The British Journal of Psychiatry (2000) 176: 86-90
I came to Jerusalem in summer 1999, a young political science student seeking adventure, keen to form a hands-on opinion of the Israeli-Palestinian conflict.
Really, I was getting over a neurotic Irishman.
I’d applied for a volunteership with the “Austrian Hospice”. Smack in the historic city centre, you worked in the hospice – a pilgrim’s hostel – for food and accommodation, plus a daily allowance. The sun shone every single day (except winter), with much to do and see! After a year of Irish drizzle and Irish male sentimentality, it sounded perfect.
And before I’d said “Gefilte Fishe”, I was flying to Tel Aviv.
It was pitch dark when I arrived at Ben Gurion Airport. Walking through the arrival gate, I heard someone shouting, “Claudia, over here!” I spotted an elderly, gold-rimmed glasses-wearing, balding man waving a large printout of my photo. A guy with a huge backpack stood beside him. Every couple of seconds he flicked his head in a nervous twitch. The driver - Abraham - was also the Hospice’s accountant. While we sped along the poorly lit motorway, I asked all sorts of questions, while Achim, the twitchy guy, slept.
I’d never heard of Jerusalem Syndrome. Until Abraham mentioned it. It mostly befell tourists, he said, who’d show up at the breakfast buffet wearing nothing but a towel round their head, claiming to be King David. And it had been getting worse over the last year.
As we approached Jerusalem from the busy motorway a buzzing feeling stirred in my stomach. And then the city appeared out of nowhere, white stone buildings spiked with turrets and minarets, bathed in moonlight beneath a sky dripping with stars.
The hospice was in the center of the “Old City”, on Via Dolorosa, “Street of pain”. Slightly elevated and of cream-coloured sandstone you couldn’t help running your fingers across, with thirty single and double rooms, as well as a dormitory, a chapel and a large café, all were kept in a nineteenth century, royal Austrian style. Ten volunteers shared rooms of two and three.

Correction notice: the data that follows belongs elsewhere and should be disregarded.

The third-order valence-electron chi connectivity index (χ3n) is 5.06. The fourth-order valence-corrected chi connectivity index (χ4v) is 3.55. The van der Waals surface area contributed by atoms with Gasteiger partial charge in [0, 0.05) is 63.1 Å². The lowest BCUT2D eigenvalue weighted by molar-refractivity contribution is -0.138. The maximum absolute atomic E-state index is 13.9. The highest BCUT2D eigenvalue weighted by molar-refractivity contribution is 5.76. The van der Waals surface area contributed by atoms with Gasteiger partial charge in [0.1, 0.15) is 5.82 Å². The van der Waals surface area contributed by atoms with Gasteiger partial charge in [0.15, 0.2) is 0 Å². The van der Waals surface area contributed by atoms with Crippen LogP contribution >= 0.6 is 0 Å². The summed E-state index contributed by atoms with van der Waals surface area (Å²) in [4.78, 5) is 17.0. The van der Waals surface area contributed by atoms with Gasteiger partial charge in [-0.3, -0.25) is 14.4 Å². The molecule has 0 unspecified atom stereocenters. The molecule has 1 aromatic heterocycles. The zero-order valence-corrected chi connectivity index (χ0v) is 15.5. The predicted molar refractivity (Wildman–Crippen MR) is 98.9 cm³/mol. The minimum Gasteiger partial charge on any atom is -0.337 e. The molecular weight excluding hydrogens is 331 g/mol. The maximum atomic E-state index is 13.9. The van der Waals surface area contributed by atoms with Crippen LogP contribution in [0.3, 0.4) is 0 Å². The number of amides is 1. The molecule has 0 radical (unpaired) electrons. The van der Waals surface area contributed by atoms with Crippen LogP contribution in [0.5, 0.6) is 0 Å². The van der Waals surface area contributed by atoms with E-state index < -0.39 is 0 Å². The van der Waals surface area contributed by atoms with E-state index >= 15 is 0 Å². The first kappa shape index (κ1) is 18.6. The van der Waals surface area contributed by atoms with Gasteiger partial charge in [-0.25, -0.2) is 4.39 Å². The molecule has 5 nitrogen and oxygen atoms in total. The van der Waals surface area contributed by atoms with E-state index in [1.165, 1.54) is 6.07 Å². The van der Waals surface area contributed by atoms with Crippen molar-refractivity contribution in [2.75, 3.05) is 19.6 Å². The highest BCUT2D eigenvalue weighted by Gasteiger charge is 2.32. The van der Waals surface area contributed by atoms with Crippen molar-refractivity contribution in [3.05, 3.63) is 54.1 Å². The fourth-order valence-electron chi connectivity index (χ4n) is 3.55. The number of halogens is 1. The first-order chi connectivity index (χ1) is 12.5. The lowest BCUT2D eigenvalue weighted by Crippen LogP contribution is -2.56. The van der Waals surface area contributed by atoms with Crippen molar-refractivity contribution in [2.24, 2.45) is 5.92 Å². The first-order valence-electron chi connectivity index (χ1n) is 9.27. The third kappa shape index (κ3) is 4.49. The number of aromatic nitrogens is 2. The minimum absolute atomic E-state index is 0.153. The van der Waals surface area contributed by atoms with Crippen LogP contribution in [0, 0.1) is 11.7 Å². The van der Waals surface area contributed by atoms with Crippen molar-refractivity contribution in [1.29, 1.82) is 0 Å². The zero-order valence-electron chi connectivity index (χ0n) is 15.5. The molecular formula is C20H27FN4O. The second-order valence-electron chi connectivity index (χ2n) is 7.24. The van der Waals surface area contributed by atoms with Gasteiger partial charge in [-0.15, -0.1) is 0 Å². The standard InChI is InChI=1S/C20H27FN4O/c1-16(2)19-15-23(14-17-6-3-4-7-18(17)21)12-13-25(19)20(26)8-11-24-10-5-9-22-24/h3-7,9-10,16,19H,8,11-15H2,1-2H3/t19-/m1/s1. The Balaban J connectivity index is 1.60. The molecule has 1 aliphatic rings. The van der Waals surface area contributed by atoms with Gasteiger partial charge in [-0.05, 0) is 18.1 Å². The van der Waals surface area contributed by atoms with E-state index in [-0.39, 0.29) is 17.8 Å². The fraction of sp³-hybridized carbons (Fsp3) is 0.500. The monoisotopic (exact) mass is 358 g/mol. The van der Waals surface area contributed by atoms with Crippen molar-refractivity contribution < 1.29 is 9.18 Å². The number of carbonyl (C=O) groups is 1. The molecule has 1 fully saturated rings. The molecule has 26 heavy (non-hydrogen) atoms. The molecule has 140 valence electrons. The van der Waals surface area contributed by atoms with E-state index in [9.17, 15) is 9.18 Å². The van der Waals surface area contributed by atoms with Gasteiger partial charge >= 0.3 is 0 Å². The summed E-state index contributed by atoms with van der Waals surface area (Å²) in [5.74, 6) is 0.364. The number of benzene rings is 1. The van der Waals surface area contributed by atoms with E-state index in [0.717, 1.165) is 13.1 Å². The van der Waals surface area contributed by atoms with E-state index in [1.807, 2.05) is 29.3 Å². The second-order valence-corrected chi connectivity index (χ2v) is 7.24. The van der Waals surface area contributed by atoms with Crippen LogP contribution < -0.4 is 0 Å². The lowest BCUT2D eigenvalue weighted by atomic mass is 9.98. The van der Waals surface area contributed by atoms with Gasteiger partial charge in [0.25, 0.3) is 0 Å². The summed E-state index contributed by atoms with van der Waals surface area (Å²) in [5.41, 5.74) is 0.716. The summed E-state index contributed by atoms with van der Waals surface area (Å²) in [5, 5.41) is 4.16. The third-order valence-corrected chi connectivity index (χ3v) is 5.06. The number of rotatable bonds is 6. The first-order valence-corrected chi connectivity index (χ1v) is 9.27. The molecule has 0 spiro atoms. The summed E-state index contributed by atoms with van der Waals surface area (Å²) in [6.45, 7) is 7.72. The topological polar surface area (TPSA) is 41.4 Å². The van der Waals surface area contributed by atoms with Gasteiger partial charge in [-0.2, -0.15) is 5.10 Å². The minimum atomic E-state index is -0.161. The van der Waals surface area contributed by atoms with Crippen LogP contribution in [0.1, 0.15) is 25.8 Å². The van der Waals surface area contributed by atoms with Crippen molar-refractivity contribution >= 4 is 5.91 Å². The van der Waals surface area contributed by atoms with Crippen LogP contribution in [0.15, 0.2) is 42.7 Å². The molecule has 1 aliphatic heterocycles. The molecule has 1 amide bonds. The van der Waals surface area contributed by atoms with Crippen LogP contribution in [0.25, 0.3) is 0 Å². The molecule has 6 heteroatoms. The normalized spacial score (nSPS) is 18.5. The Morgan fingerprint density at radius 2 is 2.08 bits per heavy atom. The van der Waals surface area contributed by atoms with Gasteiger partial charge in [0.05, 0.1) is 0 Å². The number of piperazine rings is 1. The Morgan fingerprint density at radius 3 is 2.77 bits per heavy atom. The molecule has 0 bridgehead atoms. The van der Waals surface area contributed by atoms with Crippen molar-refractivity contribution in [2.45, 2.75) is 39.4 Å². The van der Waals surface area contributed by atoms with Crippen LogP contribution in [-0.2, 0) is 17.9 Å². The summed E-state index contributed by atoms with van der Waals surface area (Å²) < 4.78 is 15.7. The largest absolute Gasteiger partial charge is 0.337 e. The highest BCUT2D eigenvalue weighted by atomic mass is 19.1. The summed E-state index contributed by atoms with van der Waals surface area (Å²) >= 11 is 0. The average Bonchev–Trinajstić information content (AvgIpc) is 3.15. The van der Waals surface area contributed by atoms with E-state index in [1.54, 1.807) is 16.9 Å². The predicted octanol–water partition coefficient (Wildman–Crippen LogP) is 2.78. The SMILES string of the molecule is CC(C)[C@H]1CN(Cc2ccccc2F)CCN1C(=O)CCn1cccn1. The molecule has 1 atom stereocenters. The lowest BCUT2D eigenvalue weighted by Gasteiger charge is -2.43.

The first few days I spent my free time on the accessible rooftop, watching life in the old city: masses of tourists and pilgrims squeezing through narrow, cobblestoned alleys, following in Jesus’ footsteps. The street was lined with shops, where you could buy anything from saffron to shishas and live chickens. The array of smells; the babble of languages; the calls of the muezzin five times a day: all were entrancing. To get to the “Dome of the Rock” (the third holiest site for Muslims, after Mecca and Medina) and the Western Wall (the remains of the Temple and the holiest site for Jews) people had to pass the hospice. So it was always busy.
Soon I noticed oddities: Orthodox Jews in groups of three, one behind the other, the first holding a book right in front of his eyes, the others holding on to the predecessor’s shoulder, eyes closed or a hand shielding them. After seeing this a few times, I asked our Palestinian chef what this meant. He chuckled and said: “They do it so they don’t have to look at us dirty Arabs, or at sleazy tourist girls with bare arms!”